[Spread-users] is spread the right choice ?

John Lane Schultz jschultz at spreadconcepts.com
Mon Apr 2 12:07:19 EDT 2007

Spread's design is optimized for *groups* of processes to communicate, thus the 
name "group communication."  It can certainly be used for 2 party communication 
as well, but 2 party communication can incur unexpected overhead.

For example, currently all data traffic is sent to and processed by *all* Spread 
daemons.  This communication pattern can cause unexpected network overhead. 
Within a segment (LAN), all data traffic is broad/multicast to all the daemons 
in that segment.  This can incur a lot more traffic overhead than point to point 
traffic because your switch/router/hub has to put the traffic on every 
(interested) port.  If you have multiple segments, then Spread also sends the 
data to the leader of each segment (i.e. - n segments usually causes n-1 
unicasts and 1 broad/multicast per sp_multicast, ignoring packing).  So, if you 
have two applications communicating with each other, even through the same 
daemon, then their conversation is actually sent to and processed by *all* the 
daemons -- all the other daemons simply drop the data on the floor after 
extracting the necessary meta-data.  Spread could be optimized to better handle 
daemon interest in data (i.e. - send side filtering), but that has not yet been 

On the flip side, Spread provides a pretty simple API for message passing and 
provides powerful ordering and reliability semantics for n-party communication, 
all of which can ease development of distributed applications.

I can't make the call for you, but if you really are only doing point to point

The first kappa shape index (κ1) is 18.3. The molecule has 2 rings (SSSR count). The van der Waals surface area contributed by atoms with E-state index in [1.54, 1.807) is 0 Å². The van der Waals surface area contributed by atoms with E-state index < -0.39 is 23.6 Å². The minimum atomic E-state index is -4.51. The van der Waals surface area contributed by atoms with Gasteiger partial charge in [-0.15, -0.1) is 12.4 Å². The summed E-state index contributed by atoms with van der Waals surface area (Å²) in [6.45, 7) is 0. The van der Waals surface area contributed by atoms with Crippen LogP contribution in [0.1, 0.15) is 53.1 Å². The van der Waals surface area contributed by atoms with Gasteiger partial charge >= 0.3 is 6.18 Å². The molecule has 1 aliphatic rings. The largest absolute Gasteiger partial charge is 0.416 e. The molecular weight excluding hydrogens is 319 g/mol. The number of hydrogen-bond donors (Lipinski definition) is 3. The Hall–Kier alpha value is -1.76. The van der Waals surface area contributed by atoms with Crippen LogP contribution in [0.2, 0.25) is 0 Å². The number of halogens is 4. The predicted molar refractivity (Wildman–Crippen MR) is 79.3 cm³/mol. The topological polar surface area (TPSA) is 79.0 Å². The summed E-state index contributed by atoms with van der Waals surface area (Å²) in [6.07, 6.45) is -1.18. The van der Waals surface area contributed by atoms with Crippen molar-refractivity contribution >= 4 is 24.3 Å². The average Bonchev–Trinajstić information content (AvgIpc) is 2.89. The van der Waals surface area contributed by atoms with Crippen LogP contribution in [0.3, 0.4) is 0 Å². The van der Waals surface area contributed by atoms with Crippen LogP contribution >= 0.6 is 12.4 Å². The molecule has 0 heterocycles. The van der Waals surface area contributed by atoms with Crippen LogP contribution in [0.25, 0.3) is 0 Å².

communication and don't expect to go to n-party communication, then the good old 
BSD socket client-server interface, along with select, might be your best bet.


Sami M wrote:
> OK Folks. Maybe I am on the wrong track here. We need a message passing 
> library.
> It's for a large distributed application that needs to scale on a linux 
> cluster with possibly tens of nodes and 7/8 different type of processes 
> [don't ask... we might be building the next google :)]. Different 
> processes running on seperate (or same) machines need to 
> communicate. There is currently no need for multicast messages 
> although any process may exchange a message with any other process 
> (n-way connectivity). Doing that point-to-point would be overly complex 
> I think !?!? They need to be able to send messages that may go upwards 
> of 100M. There is a need for java/c inter-operability as some processes 
> are in java. 
> I have tried mpich2 & pvm so far & those libs proved to be not well 
> suited for this application for various reasons. Spread seemed well 
> suited initially but has its own set of constrants with regards to 
> message sizes & flow control. So far I have implemented message chunking 
> to overcome the 100K limit. It seems I will need a fix for this flow 
> control issue.
> Is spread the right choice for this kindof application with regards to 
> scalability, performance, and feature requirements here. I'd prefer 
> using an off the shelf solution for this. What other open and/or 
> commercial libs can I try? I am using a wrapper interface to message 
> passing lib so I can try different solutions relatively easily.
> BTW... I am not a comm expert so bear with me if I am missing anything 
> obvious. Please feel free to weight in. Any help here is appreciated.
> Thanks,
> Sami
> ------------------------------------------------------------------------
> _______________________________________________
> Spread-users mailing list
> Spread-users at lists.spread.org
> http://lists.spread.org/mailman/listinfo/spread-users

John Schultz
Spread Concepts LLC
Phn: 443 838 2200
Fax: 301 560 8875

More information about the Spread-users mailing list